Barto: We can protect most vulnerable, make women’s safety a priority

Posted 3/24/21

Remember when the abortion industry grieved the deaths of women performing their own abortions in back alleys? It was a battle cry for legal abortion throughout the country that eventually led to the U.S. Supreme Court decision, Roe v. Wade.

To Our Valued Readers –

Visitors to our website will be limited to five stories per month unless they opt to subscribe.

For $5.99, less than 20 cents a day, subscribers will receive unlimited access to the website, including access to our Daily Independent e-edition, which features Arizona-specific journalism and items you can’t find in our community print products, such as weather reports, comics, crossword puzzles, advice columns and so much more six days a week.

Our commitment to balanced, fair reporting and local coverage provides insight and perspective not found anywhere else.

Your financial commitment will help to preserve the kind of honest journalism produced by our reporters and editors. We trust you agree that independent journalism is an essential component of our democracy. Please click here to subscribe.

Sincerely,
Charlene Bisson, Publisher, Independent Newsmedia

Please log in to continue

Log in
I am anchor

Barto: We can protect most vulnerable, make women’s safety a priority

Posted

Remember when the abortion industry grieved the deaths of women performing their own abortions in back alleys? It was a battle cry for legal abortion throughout the country that eventually led to the U.S. Supreme Court decision, Roe v. Wade.

Today, those same voices cry for do-it-yourself abortions through the mail. The hanger replaced by a pill, and the argument flipped on its head. The abortion industry has found a lucrative alternative to surgical abortions, and suddenly, leaving women to fend for themselves doesn’t seems so bad.

But it is bad. Mackenzie Buss was just 21 when she took the abortion pills. She testified at a state Senate committee hearing late last month that she ended up bleeding and in pain, curled up in a bathtub after taking the pills. She said she lay there thinking she was dying. During her follow up doctor visit, she learned the pills were not completely effective. She needed medical attention right away to remove the remaining tissue.

Mackenzie suffered seven infections from the ordeal. If those abortion pills were sent to her through the mail without a doctor’s visit, the result could have been life threatening.
Regretful, and determined to use her voice, Mackenzie finds healing in warning others of the shame and silent suffering of chemical abortion.

According to a report in the Journal of Physicians and Surgeons, women who take the abortion pill are four times more likely to suffer complications than those who get surgical abortions. A doctor’s visit both before and after are crucial to rule out high-risk circumstances.

For example, if a woman with an undiagnosed ectopic pregnancy takes the abortion pill, she is in danger of serious complications, including death.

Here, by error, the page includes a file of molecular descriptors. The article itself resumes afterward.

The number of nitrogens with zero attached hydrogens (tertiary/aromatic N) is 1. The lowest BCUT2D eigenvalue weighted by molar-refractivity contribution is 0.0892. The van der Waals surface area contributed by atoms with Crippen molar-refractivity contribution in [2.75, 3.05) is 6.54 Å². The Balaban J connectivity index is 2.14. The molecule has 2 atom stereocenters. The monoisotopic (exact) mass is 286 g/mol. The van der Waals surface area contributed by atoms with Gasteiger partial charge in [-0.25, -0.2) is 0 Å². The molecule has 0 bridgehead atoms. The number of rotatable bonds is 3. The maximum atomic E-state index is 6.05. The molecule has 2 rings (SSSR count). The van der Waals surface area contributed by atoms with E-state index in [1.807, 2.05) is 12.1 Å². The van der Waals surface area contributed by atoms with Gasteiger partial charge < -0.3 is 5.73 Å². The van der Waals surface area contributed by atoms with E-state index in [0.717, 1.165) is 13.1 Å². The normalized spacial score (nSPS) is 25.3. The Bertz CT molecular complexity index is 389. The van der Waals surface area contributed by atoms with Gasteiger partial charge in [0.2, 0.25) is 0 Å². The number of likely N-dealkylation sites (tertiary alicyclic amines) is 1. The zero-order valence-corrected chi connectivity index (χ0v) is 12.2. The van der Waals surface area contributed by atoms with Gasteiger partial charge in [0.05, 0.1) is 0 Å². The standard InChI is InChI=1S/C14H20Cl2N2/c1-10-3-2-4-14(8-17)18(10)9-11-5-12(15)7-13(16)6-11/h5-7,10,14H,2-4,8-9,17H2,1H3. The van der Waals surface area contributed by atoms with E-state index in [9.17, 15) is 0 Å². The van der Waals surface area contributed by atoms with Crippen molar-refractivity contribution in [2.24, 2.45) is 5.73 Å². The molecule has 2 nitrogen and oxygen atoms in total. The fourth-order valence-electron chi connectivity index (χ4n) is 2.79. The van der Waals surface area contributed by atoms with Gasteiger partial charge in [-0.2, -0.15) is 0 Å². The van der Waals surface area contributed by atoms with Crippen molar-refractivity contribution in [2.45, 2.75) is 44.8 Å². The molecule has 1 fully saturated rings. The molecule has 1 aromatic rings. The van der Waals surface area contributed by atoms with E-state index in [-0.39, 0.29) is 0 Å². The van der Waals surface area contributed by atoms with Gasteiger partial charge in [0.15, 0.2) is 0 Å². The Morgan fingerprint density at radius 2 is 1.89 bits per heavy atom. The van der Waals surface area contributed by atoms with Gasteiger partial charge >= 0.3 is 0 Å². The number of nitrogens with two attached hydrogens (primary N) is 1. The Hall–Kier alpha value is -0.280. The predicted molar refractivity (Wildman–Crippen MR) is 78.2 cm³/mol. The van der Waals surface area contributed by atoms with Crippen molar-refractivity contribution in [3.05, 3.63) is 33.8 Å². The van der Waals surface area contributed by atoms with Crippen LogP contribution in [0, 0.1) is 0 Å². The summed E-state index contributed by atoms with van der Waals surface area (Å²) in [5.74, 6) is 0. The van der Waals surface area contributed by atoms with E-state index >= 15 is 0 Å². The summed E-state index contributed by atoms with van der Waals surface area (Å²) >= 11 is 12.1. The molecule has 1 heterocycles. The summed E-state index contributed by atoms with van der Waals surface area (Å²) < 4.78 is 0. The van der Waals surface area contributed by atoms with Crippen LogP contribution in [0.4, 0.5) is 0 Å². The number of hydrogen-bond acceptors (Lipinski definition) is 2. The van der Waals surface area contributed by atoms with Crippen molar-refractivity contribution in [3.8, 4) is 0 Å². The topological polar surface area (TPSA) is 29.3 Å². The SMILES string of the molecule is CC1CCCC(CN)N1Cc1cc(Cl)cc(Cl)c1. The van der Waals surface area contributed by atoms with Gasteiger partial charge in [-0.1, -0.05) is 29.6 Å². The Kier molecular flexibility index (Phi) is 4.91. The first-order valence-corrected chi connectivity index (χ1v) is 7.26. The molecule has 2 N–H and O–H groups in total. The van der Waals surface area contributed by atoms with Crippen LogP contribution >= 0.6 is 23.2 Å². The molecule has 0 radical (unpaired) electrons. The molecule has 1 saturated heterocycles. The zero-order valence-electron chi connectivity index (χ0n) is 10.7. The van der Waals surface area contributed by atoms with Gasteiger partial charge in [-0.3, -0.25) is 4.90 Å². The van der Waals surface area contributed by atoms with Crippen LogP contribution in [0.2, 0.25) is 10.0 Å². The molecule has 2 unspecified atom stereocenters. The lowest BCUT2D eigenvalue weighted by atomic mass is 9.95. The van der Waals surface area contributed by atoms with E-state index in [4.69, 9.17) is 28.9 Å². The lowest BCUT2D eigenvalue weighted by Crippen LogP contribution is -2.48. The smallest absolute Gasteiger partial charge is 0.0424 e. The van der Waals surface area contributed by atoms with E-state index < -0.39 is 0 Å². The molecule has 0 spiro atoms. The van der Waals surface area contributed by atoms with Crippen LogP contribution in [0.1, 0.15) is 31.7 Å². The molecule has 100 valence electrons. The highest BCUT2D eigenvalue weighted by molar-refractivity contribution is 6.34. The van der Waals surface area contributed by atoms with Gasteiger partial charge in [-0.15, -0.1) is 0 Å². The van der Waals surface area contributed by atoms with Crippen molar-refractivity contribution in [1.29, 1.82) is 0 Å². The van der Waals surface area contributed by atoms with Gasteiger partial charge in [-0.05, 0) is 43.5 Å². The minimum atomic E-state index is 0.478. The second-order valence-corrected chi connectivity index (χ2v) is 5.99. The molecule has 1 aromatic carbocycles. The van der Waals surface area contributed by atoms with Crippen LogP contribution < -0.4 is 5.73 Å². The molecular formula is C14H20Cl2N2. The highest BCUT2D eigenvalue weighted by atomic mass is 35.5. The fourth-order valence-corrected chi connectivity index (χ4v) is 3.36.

If she misjudges the gestational age of the unborn child beyond 10 weeks, she could end up in surgery.

An Oxford Academic study found more than 38% of second trimester chemical abortions resulted in surgery, compared with about 8% in the first trimester. And, as Mackenzie testified, an incomplete abortion can lead to infection, and untreated, could prove fatal.

I sponsored Senate Bill 1457 to ensure the abortion pill is not sent through the mail, leaving women scared and alone with a dangerous DIY abortion.

The bill not only protects women, it protects the unborn from discrimination. It prohibits abortion based on genetic abnormalities, like Down syndrome.

These kinds of abortions reduce a child to a single aspect and judges them on that alone.

Denmark and Iceland abort almost all unborn babies diagnosed with Down syndrome. In the U.S., the number is about 67%. What a tragedy.

Kristen Plamondon recently testified of the unexpected joys of raising her 12-year-old son who has Down syndrome, “I crave each day with Carter, he shows me so much that I wish you all could know. He has taught me a fighting love, a voice for his future, how to look into the eyes of disability and approach it with calm and ease.

He has motivated me to wrestle with my own pride, with what the world had ingrained in me to think is best, and he has brought me to my knees humbled time and time again.”

Arizona should stand up for those like Carter, joining other states that have passed similar prohibitions against blatant discrimination of those with disabilities. Passing SB 1457 acknowledges our fellow Arizonans with disabilities are equally as worthy of life as any of us.

SB 1457 ensures Arizona laws are interpreted in the context of valuing all human life, because women deserve commonsense safety precautions, and those with disabilities deserve a chance to live.

Republican Nancy Barto represents District 15 in the Arizona House of Representatives.

Comments